The Community Connection
Sexual Assault Awareness Month programs offered in April
Events take online focus this year amid COVID-19 pandemic
NORRISTOWN » Recognizing April as Sexual Assault Awareness Month, the Victim Services Center of Montgomery County has a slate of virtual events all month long.
“For me, the most important part of Sexual Assault Awareness Month, I think, is to provide our residents of our community really crucial education, but also to remind them that there’s a free center that can offer services to victims and significant others at no cost,” said Erin Milbourne, direct services supervisor for the Norristown-based nonprofit.
Jessica Carson, community education supervisor for Victim Services Center of Montgomery County, organized this month’s programming, which aimed to start a dialogue and assist survivors.
Each Thursday, the center will be offering 30-minute online forums with opportunities for question and answer sessions, as well as information about sexual assault, consent and harassment,
Additionally, the agency will give an overview about the programs and services provided.
“Sexual assault is any unwanted sexual content without the person’s consent,” Carson said.
The Victim Services Center of Montgomery County opened in 1974 initially as a rape crisis center hotline, according to Carson, who added the organization expanded to provide counseling, advocacy aid and educational tools for victims and loved ones.
People can call the hotline at 1-888-521-0983 24-hoursa-day, seven-days-per-week,
“Sexual assault is any unwanted sexual content without the person’s consent.” — Jessica Carson, Community education supervisor for Victim Services Center of Montgomery County
to talk through a situation, and get more information about medical and law enforcement options.
Milbourne and Carson added the center will often get referrals from Montgomery County hospitals and school counselors.
With respect to advocacy, Montgomery County residents seeking assistance can learn more about navigating “the criminal justice process,” filing a “police report” and overall next steps “so they can get their power and control back,” Carson said.
As for counseling and therapeutic services, Milbourne said people will come from across the region including parts of Bucks, Montgomery and Philadelphia counties.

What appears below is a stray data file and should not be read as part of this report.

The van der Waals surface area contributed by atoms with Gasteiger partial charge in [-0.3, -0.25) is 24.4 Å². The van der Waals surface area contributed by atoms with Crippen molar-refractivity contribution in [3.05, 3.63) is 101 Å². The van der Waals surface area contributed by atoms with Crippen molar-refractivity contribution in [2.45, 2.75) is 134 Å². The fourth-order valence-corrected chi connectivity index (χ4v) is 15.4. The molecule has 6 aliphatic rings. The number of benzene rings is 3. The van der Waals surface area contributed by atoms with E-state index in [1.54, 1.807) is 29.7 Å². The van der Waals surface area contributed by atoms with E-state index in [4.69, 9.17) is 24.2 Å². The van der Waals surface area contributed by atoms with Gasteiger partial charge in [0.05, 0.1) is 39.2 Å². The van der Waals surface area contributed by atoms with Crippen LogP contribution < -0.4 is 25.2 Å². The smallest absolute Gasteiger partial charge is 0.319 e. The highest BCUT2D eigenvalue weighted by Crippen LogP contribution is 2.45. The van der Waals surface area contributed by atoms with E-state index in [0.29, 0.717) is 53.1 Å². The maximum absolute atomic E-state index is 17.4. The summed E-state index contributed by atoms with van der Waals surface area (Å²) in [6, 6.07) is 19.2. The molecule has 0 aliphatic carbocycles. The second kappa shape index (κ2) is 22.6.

The Victim Services Center of Montgomery County serves an average of 2,225 to 2,250 clients each year, according to Carson, who said that about half are victims of sexual assault.
Carson added that “we do see children as young as 4 [years old]” come to the Norristown organization, located on the second floor of 325 Swede St., and clients span all backgrounds of race, age and socioeconomic status.
As the COVID-19 pandemic continues, Carson recalled how the public health crisis has impacted the way the organization reached out to the community in a traditional sense.
Instead of holding inperson programming events during Sexual Assault Awareness Month last April, Carson noted how the center had to pivot and rely on social media, Zoom and other online platforms.
In the early days of the COVID-19 pandemic, Carson asked herself: “What can we provide online and continue that conversation that way?”
She said her team have since “gotten acquainted with Zoom” and other technological “tools in order to present information.” Carson’s also looking to start using YouTube to “record webinars” and create “playlist” on the video sharing platform.
As for other methods of outreach, the center offered “virtual readings online with publisher permission,” which Carson said has been “successful.”
Additionally, Carson said that Victim Services Center of Montgomery County also plans to join forces with area libraries to promote upcoming events.
For more information, visit the organization’s website at www.victimservicescenter.org.